Rep. Charles Rangel (D)
New York 15th District
Harlem, for many years America’s most famous black ghetto, is rebounding from decades of grim times. Harlem’s development came relatively late in New York City’s history. When Alexander Hamilton and Roger Morris built mansions in northern Manhattan, they were far out in the countryside. Early critics of Central Park questioned the necessity of setting aside open land when picnickers could always go to Harlem. By the late 19th century, Harlem had become a commuter neighborhood for Germans and then Jews and Italians. After the turn of the century, real estate speculators began constructing blocks of impressive brownstones, hoping to capitalize on the impending arrival of the subway. But overbuilding led to high vacancy rates, and some landlords, in desperation, agreed to rent to African-Americans, as long as they were willing to pay a premium. After generations of being shunted from one neighborhood to the next as the city developed, black residents were willing, and the neighborhood soon turned into the locus of New York City’s African-American community. Harlem expanded from its nucleus around Lenox Avenue and 125th Street, while the Italian neighborhood to the east later known as Spanish Harlem grew outward from 116th Street and Pleasant Avenue. Many great black Americans—W. E. B. DuBois, Thurgood Marshall, Ralph Ellison, Joe Louis—lived in northwest Harlem’s Sugar Hill.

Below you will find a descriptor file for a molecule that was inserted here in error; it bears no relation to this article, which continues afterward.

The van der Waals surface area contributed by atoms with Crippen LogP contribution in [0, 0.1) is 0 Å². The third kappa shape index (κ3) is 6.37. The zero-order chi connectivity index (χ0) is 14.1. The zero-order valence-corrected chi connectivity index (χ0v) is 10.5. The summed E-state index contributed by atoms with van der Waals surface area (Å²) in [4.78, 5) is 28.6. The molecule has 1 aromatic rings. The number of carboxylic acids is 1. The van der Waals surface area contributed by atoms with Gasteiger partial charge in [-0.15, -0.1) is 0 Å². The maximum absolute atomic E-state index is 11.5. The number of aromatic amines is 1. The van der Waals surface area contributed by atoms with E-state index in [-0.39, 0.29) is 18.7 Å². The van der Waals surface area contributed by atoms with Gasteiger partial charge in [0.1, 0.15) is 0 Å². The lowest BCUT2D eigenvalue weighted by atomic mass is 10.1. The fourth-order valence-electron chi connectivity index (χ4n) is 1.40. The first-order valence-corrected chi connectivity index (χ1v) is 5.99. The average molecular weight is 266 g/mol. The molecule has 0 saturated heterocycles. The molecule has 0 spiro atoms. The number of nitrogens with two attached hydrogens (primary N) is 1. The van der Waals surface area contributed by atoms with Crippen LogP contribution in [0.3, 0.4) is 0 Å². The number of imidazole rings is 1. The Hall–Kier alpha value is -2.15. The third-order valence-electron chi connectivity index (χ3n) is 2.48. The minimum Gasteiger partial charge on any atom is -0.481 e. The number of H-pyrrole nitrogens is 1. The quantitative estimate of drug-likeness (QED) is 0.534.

2008 Presidential Vote
|Cook Partisan Voting Index|
For a long moment in history, Harlem was a center of writers and professionals and entertainers. The rosters of the Apollo Theater on 125th Street in the 1920s and 1930s were filled with the names of great artists still remembered today. Back then, the WPA Guide described Harlem as “the spiritual capital of Black America.” But starting with the riot in the summer of 1964, Harlem endured decades of deterioration. Hundreds of brownstones were abandoned or pulled down. As successful black families moved out—to Springfield Gardens in Queens or Williamsbridge in the Bronx or to the Westchester or New Jersey suburbs—Harlem’s population shifted increasingly toward welfare dependency and criminal gangs, and it declined by a third between 1970 and 1990.
Starting in the 1990s, Harlem began to recover. The federal government gave $300 million in investment capital, and the huge drop in crime under Republican Mayor Rudolph Giuliani made Harlem real estate valuable again. Brownstones were renovated, vacant city buildings were sold off, neighborhood schools were upgraded, and arts spaces opened. Harlem was made a federal enterprise zone, with favorable federal and state tax treatment, and the Metropolitan Economic Revitalization Fund pumped money into new developments, as did Calvin Butts’s Abyssinian Baptist Church. Younger African-Americans are returning, while visitors from overseas, especially Japan and Europe, flock to the area for historical tours, prompting a boomlet in niche hotels and guest houses. The façade of the Apollo Theater has been restored, a new Harlem pier has been constructed, and supermarkets and chain stores have opened. In 2001, former President Bill Clinton opened his post presidential office at 55 W. 125th Street in Harlem. There has been a double-digit percentage increase in median household income in Harlem since 2000. The upward trend abated somewhat in 2008 as Wall Street’s problems reduced investment and charitable donations.